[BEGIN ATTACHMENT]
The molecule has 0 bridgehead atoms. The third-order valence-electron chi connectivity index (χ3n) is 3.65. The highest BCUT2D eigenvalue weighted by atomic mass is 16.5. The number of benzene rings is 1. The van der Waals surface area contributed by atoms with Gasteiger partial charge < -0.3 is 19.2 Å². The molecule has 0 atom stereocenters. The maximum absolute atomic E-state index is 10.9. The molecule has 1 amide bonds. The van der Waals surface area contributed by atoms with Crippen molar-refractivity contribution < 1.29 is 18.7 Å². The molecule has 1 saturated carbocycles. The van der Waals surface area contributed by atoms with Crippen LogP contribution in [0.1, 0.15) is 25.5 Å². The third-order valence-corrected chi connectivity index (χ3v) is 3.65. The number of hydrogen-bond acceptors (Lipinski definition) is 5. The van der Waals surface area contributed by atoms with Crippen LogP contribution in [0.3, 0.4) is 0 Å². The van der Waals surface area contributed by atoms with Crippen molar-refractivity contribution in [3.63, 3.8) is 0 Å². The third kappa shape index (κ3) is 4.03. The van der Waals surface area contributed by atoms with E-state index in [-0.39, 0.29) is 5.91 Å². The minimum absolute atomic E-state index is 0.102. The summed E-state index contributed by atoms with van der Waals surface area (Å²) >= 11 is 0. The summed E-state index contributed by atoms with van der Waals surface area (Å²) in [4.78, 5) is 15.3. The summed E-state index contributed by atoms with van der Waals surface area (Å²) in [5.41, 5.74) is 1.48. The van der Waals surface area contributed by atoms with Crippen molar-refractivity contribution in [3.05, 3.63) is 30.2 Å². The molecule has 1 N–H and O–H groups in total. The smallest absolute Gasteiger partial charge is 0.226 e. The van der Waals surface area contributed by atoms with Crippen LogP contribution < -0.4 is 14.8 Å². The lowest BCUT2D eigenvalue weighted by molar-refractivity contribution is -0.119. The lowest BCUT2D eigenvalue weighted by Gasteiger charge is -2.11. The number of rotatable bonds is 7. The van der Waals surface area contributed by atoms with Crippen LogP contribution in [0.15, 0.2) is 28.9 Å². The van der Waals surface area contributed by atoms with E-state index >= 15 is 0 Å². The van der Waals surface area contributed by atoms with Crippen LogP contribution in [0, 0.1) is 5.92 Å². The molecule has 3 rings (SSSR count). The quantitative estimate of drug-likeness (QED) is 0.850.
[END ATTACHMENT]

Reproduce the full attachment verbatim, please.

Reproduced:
The molecule has 0 bridgehead atoms. The third-order valence-electron chi connectivity index (χ3n) is 3.65. The highest BCUT2D eigenvalue weighted by atomic mass is 16.5. The number of benzene rings is 1. The van der Waals surface area contributed by atoms with Gasteiger partial charge < -0.3 is 19.2 Å². The molecule has 0 atom stereocenters. The maximum absolute atomic E-state index is 10.9. The molecule has 1 amide bonds. The van der Waals surface area contributed by atoms with Crippen molar-refractivity contribution < 1.29 is 18.7 Å². The molecule has 1 saturated carbocycles. The van der Waals surface area contributed by atoms with Crippen LogP contribution in [0.1, 0.15) is 25.5 Å². The third-order valence-corrected chi connectivity index (χ3v) is 3.65. The number of hydrogen-bond acceptors (Lipinski definition) is 5. The van der Waals surface area contributed by atoms with Crippen LogP contribution in [0.3, 0.4) is 0 Å². The van der Waals surface area contributed by atoms with Crippen molar-refractivity contribution in [3.63, 3.8) is 0 Å². The third kappa shape index (κ3) is 4.03. The van der Waals surface area contributed by atoms with E-state index in [-0.39, 0.29) is 5.91 Å². The minimum absolute atomic E-state index is 0.102. The summed E-state index contributed by atoms with van der Waals surface area (Å²) >= 11 is 0. The summed E-state index contributed by atoms with van der Waals surface area (Å²) in [4.78, 5) is 15.3. The summed E-state index contributed by atoms with van der Waals surface area (Å²) in [5.41, 5.74) is 1.48. The van der Waals surface area contributed by atoms with Crippen molar-refractivity contribution in [3.05, 3.63) is 30.2 Å². The molecule has 1 N–H and O–H groups in total. The smallest absolute Gasteiger partial charge is 0.226 e. The van der Waals surface area contributed by atoms with Crippen LogP contribution < -0.4 is 14.8 Å². The lowest BCUT2D eigenvalue weighted by molar-refractivity contribution is -0.119. The lowest BCUT2D eigenvalue weighted by Gasteiger charge is -2.11. The number of rotatable bonds is 7. The van der Waals surface area contributed by atoms with Crippen LogP contribution in [0.15, 0.2) is 28.9 Å². The van der Waals surface area contributed by atoms with E-state index >= 15 is 0 Å². The van der Waals surface area contributed by atoms with Crippen LogP contribution in [0, 0.1) is 5.92 Å². The molecule has 3 rings (SSSR count). The quantitative estimate of drug-likeness (QED) is 0.850.